TOKYO (AP) — Amanda Longan knows the deal. She is one of the world's best goalkeepers sitting behind the world's best goalkeeper in women's water polo.
So she waited patiently for an Olympic debut that she knew might never come. She was active for two U.S. games in group play, but didn't get in. Coach Adam Krikorian put her back on the roster for the quarterfinals, and this time, it worked out.
Longan relieved Ashleigh Johnson and played the fourth quarter as the U.S. rolled into the semifinals of the Tokyo Games with a convincing 16-5 victory over Canada. She finished with three saves on five shots and an experience that she will never forget.
“Honestly, I thought when I would get my chance I would be super, super nervous,” Longan said. “But honestly, today, I was just more happy and grateful to have that time than anything.”
Maggie Steffens, Makenzie Fischer and Alys Williams each had three goals as the U.S. stayed in the hunt for its third consecutive gold medal. The Americans improved to 21-1 this year, with their lone loss coming against Hungary last week.
The men's teams from Britain (1908-1920) and Hungary (2000-2008) are the only countries to win at least three straight water polo titles at the Olympics.
“I think it's been a different level after that Hungary game,” Krikorian said. “This doesn't guarantee us anything, but it was a little bit of awakening for us and just got back to, again, the fundamentals and just playing the right way.”
Spain, the Russian team and Hungary also won Tuesday. Judith Forca Ariza scored four times to lead Spain to an 11-7 victory over China. The Russians held off Australia for a 9-8 win, and Hungary topped the Netherlands 14-11 in a dramatic finish.
“Intense. Extremely intense,” Hungary player Rebecca Parkes said. “I mean we knew this was going to be exactly this hard.”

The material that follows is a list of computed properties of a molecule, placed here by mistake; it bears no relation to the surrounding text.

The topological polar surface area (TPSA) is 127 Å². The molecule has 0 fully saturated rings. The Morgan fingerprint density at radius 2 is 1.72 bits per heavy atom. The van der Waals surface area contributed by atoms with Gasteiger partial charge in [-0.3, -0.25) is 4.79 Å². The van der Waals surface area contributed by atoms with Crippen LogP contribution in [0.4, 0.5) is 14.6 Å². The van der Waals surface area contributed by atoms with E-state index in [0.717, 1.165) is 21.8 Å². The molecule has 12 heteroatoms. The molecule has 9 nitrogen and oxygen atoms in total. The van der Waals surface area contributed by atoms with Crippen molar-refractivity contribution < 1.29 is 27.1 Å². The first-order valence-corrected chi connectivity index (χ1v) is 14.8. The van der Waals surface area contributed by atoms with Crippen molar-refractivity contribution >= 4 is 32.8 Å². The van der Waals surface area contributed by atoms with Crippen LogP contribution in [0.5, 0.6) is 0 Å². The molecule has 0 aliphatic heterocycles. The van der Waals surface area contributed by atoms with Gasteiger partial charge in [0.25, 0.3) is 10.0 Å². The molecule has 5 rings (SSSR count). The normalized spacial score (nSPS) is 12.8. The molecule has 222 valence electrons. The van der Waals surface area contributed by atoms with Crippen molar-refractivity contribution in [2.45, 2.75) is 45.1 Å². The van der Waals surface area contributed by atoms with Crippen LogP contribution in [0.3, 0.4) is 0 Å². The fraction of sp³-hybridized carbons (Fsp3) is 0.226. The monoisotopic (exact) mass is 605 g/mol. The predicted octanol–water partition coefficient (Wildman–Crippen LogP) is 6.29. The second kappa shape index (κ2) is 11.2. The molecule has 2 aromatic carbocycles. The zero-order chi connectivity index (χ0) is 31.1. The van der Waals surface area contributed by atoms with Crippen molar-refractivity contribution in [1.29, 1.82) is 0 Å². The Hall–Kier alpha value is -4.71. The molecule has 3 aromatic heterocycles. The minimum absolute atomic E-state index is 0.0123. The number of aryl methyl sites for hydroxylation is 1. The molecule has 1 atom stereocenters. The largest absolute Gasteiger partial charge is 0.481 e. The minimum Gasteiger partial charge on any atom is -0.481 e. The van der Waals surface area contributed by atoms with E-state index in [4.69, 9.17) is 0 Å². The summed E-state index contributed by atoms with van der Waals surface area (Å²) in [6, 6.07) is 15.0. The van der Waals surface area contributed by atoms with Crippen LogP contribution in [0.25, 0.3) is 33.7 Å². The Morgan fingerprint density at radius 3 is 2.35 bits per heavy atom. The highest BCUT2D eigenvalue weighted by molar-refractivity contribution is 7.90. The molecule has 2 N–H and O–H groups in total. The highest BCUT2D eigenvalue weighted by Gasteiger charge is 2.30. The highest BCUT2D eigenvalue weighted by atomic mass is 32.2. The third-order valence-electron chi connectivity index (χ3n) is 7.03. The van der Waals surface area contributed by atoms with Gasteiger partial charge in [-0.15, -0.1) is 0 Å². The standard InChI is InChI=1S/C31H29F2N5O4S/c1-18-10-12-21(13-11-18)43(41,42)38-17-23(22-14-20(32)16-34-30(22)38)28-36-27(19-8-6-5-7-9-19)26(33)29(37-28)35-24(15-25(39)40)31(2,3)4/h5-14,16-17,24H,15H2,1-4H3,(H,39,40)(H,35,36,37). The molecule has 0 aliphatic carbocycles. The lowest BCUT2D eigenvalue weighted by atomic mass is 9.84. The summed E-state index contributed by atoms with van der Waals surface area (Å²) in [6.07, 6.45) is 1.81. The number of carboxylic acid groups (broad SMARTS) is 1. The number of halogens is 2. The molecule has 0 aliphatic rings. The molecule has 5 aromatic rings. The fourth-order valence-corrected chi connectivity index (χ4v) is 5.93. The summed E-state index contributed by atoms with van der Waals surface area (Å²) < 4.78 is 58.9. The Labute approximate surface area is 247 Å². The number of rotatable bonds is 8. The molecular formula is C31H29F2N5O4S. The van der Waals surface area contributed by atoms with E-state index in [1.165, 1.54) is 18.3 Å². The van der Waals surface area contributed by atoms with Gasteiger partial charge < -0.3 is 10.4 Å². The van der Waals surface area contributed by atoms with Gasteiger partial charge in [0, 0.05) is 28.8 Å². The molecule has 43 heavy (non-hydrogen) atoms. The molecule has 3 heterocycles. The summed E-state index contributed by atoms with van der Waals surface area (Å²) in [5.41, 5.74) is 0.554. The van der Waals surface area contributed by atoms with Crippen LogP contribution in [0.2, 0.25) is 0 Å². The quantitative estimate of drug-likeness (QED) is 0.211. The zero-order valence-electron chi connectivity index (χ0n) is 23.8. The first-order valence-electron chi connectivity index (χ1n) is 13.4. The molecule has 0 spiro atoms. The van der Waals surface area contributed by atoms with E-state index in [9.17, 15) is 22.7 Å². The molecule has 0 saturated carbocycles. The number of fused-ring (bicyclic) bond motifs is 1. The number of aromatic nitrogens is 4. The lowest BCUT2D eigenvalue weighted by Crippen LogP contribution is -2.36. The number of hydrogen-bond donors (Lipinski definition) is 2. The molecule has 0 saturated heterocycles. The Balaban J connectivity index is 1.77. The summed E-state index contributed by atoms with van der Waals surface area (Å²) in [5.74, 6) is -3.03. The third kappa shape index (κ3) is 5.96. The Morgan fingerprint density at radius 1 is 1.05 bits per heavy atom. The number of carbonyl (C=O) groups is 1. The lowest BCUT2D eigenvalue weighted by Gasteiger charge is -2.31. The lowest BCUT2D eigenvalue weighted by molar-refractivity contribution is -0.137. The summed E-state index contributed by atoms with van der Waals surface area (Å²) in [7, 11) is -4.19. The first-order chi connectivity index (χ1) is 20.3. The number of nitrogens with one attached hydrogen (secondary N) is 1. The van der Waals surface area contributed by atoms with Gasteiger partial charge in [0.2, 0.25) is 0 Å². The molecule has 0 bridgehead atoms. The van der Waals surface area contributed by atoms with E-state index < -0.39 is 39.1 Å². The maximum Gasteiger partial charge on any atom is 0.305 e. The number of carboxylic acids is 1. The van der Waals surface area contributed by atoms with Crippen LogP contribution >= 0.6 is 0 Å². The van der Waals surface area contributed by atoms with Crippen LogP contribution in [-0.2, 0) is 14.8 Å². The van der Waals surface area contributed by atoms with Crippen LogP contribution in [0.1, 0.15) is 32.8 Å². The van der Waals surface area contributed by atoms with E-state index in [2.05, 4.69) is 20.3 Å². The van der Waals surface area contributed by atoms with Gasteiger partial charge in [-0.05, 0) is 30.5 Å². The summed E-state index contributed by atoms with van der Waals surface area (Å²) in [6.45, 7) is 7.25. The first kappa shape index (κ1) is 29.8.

Dorottya Szilagyi and Dora Leimeter scored in the final 39 seconds to help close it out. Hungary goalkeeper Alda Magyari hit her left hand on the cage in the final minute, but she stayed in and said she was fine after the win.
Hungary will take on Spain in Thursday's semifinals, and the U.S. will face the Russian team.
Longan quickly ditched her sandals when Krikorian gave her the go-ahead, and she shot Johnson a wide grin after she jumped into the water. Johnson helped Longan warm up before taking a seat on the bench to cheer her on.
“It's so cool. Like goalie gang,” Johnson said. “It's always supporting that girl, seeing the work that she puts in day in and day out, and the way that we push each other and help each other grow in this sport.”
Longan, 24, led Southern California to NCAA titles in 2016 and 2018. She also won the Cutino Award winner in 2018, given to the nation’s top collegiate water polo player.
Longan isn’t used to watching someone else play — but the U.S. also has the athletic Johnson, who made 14 saves against Canada.
“It’s weird, but I knew coming into this tournament that that’s kind of how it was going to be anyways," Longan said. “I didn't know when I would get my opportunities, I didn't know if I would get my opportunities. But I just had a good feeling they would come. But it's really weird, there's just no way around it.”
It could have been a tricky situation for Krikorian to manage, but Johnson and Longan have made it work with a relationship based on the talent they see in each other, and an overwhelming desire to help the team win.
“If we didn't get along, I still think that the respect that we have for each other would overrule the potential awkwardness,” Johnson said. “But we have a good relationship.”
Krikorian had been looking for a spot for Longan since the tournament started. But he never had a chance during her two games on the bench in a group play; a tight 12-7 victory over China, and Wednesday's 10-9 loss to Hungary.
In Krikorian's first Olympics as U.S. coach in 2012, he did not get backup goalkeeper Tumua Anae Tavana into a game — something he carries with him to this day. He called Tavana "one of my favorite players and people of all time.”
Sami Hill played behind Johnson at the 2016 Rio de Janeiro Games, and now Longan has her first Olympic appearance.
“Amanda is one of the fiercest competitors I've ever seen,” Krikorian said. “But yet, she's also one of the most selfless players. And so when you have a backup goalie like that and then you have someone like Ashleigh, who's obviously phenomenal, but she carries herself with so much grace and humility. It makes my job so much easier.”
Jay Cohen can be reached at https://twitter.com/jcohenap
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